Friday, June 26, 2009


True Heart Susie


A film review by Dan Navarro

Copyright 2009 Dan Navarro

There is a story – perhaps apocryphal, perhaps not – about the 1987 film The Whales of August , starring the graceful, willowy Lillian Gish. She was then 94 years of age, appearing in her final movie after a remarkable 75-year film career. Lillian co-starred with the 81-year-old Bette Davis, playing her sister.

Someone remarked on the wonderful close-ups of Lillian in that film, and the tart-tongued Bette Davis supposedly replied: “They should be. The bitch invented them.”

Movie close-ups have, of course, been around since the 1890s. But they were honed to a fine art by D.W. Griffith, who utilized these and other innovations in his epics The Birth of a Nation (1915) and Intolerance (1916). His muse was the delicate, angelic-faced Lillian Gish.

In Griffith’s True Heart Susie (1919), Miss Gish plays the title role as a young rustic who’s enamored of a neighbor boy, gangly William (Robert Harron), but doesn’t know how to convey the affection she feels for him. She has some money, and secretly finances William’s college education so that he can make something of himself. But once he’s found success, she lets him slip off the hook, and he marries a gold-digging flirt (Clarine Seymour), leaving Susie’s love unrequited.

Halfway through the film, there is a moment when Susie realizes that her hopes are dashed, her sacrifice has been for naught, and the love of her life can never be hers.

This may be the shot that got Bette Davis so worked up. Griffith gives Miss Gish a giant close-up and lets it run for 37 seconds – an eternity in the silent era. During that time, we see Susie’s face register a panoply of emotions: stunned surprise; resentment; sorrow; puzzlement; wry amusement over what a fool she’s been; then her large eyes open wide as she contemplates the emptiness of her own future; supreme heartbreak; and finally, bitter resignation. All this, with only the finely honed delicacy of her beautiful face. We watch in awe, and we know what it’s called: acting.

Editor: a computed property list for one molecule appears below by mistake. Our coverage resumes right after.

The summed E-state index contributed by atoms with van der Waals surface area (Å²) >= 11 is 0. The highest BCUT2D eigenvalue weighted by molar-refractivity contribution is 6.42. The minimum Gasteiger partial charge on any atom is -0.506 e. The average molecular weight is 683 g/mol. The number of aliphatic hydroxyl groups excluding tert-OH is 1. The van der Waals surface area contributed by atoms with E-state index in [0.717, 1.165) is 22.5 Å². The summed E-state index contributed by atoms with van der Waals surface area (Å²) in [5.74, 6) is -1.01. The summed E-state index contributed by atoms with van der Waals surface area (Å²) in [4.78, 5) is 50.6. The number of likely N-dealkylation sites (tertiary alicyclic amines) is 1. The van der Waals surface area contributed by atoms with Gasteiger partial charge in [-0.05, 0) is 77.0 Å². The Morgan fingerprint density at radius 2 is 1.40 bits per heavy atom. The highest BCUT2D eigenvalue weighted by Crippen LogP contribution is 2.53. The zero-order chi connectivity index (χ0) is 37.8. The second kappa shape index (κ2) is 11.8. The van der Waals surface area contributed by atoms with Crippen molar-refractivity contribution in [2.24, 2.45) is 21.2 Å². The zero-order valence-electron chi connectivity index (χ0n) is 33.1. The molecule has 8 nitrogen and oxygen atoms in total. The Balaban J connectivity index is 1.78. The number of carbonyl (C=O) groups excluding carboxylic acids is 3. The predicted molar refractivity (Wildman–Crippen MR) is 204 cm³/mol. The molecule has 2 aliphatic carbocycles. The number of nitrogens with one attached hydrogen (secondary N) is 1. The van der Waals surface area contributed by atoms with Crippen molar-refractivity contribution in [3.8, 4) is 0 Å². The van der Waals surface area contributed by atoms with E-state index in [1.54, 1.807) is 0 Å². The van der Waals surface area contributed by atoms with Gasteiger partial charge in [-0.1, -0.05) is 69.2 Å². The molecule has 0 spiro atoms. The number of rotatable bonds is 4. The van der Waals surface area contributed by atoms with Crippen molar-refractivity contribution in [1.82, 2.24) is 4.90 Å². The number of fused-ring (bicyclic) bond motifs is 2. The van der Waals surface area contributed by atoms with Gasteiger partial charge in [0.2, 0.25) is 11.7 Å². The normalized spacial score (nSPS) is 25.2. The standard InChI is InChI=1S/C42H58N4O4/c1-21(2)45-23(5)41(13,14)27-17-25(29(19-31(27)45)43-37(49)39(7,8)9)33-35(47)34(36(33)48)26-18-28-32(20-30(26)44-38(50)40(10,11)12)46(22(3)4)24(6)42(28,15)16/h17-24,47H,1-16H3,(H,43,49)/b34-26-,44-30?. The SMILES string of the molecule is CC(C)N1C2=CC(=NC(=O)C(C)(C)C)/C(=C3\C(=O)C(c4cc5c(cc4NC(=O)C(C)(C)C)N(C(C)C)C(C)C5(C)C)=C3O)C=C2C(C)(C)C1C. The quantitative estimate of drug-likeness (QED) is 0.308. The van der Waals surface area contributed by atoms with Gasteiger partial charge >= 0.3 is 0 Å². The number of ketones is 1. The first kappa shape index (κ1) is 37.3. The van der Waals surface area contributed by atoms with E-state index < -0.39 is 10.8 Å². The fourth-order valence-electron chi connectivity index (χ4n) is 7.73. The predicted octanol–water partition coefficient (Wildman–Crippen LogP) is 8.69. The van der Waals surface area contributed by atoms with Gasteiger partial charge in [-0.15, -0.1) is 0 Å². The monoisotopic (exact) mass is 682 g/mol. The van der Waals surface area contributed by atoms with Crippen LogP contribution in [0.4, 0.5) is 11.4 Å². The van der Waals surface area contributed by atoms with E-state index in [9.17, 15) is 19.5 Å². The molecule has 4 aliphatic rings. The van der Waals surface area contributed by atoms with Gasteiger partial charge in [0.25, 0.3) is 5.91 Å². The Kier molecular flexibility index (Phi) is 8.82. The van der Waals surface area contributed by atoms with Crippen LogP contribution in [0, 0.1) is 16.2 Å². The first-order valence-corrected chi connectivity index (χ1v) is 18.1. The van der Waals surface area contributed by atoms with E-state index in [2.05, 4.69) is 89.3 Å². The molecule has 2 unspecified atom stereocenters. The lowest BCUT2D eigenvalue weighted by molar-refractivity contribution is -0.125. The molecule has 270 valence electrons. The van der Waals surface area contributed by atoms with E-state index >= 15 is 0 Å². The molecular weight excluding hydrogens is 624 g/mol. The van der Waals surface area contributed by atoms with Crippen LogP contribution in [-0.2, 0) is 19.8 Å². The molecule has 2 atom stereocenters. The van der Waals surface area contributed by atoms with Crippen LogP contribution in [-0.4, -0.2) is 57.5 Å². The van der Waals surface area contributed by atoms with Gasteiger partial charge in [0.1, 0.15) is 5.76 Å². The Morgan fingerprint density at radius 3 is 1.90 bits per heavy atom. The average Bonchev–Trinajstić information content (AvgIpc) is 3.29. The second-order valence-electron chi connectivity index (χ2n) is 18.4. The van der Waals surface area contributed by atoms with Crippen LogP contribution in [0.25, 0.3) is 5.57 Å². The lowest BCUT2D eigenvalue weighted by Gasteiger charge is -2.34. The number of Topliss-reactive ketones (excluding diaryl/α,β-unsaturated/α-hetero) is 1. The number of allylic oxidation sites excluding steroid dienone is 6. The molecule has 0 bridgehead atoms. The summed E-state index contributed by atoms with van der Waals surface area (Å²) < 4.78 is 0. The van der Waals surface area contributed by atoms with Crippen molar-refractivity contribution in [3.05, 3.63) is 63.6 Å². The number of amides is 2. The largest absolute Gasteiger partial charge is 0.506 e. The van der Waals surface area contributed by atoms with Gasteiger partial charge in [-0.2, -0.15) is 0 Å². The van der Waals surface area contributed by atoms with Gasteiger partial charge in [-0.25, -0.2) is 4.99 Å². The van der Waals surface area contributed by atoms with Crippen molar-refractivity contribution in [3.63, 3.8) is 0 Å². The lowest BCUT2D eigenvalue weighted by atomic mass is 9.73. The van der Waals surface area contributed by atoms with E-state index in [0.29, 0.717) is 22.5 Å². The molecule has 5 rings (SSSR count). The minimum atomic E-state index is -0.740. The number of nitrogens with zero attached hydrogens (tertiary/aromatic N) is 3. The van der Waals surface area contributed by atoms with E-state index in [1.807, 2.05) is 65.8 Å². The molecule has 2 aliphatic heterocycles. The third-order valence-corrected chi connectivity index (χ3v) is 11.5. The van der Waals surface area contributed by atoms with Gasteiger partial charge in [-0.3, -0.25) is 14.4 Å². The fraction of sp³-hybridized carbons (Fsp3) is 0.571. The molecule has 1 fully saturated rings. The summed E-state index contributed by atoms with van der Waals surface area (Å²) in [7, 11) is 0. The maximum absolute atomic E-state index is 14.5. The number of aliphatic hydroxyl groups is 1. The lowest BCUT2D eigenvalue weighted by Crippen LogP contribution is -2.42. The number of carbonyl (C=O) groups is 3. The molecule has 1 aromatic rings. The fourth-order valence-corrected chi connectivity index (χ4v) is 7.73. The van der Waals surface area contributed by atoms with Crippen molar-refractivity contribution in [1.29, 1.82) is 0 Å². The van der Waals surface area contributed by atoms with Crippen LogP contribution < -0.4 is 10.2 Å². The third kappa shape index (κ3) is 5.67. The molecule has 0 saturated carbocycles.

In all the years I’ve been watching films, I’ve never seen another virtuoso performance that comes close to matching that one Lillian Gish close-up. Katherine Hepburn had her moments, and so, too, did Emma Thompson. Perhaps there were others.

But Lillian Gish, I think, did it best.

True Heart Susie is standard Griffith, meaning it is superbly organized, photographed and directed. At the beginning, Miss Gish and Harron appear as teenagers, and quite convincing they are. They enjoy walking down the country lanes together, and he even carves their initials on a “friendship tree.” But he never gets up enough nerve to kiss her, though she seemingly gives him every opportunity to do so.

Near the end of the film, William’s cheating wife dies from the pneumonia she contracted during a rainstorm while out with her boyfriend. The grieving widower does the right thing, arranging for a proper funeral. Then, and only then, does he learn that his education had been arranged by his teenage gal-pal, Susie, and that she has always been madly in love with him.

William’s own love for Susie, long denied, rushes to the surface, they embrace, and finally – after 87 minutes of mounting audience tension engineered by Griffith – William takes his life-long friend into his arms for the first time, and they enjoy their first kiss.

Most directors would end it there, but Griffith shows us no mercy. He fades on the kiss, then opens a new scene: William and Susie, walking together down the country lane, youngsters again. On this wishful note, the film ends.

True Heart Susie has been restored by David Shepard’s Film Preservation Associates and is available in DVD format from Image Entertainment.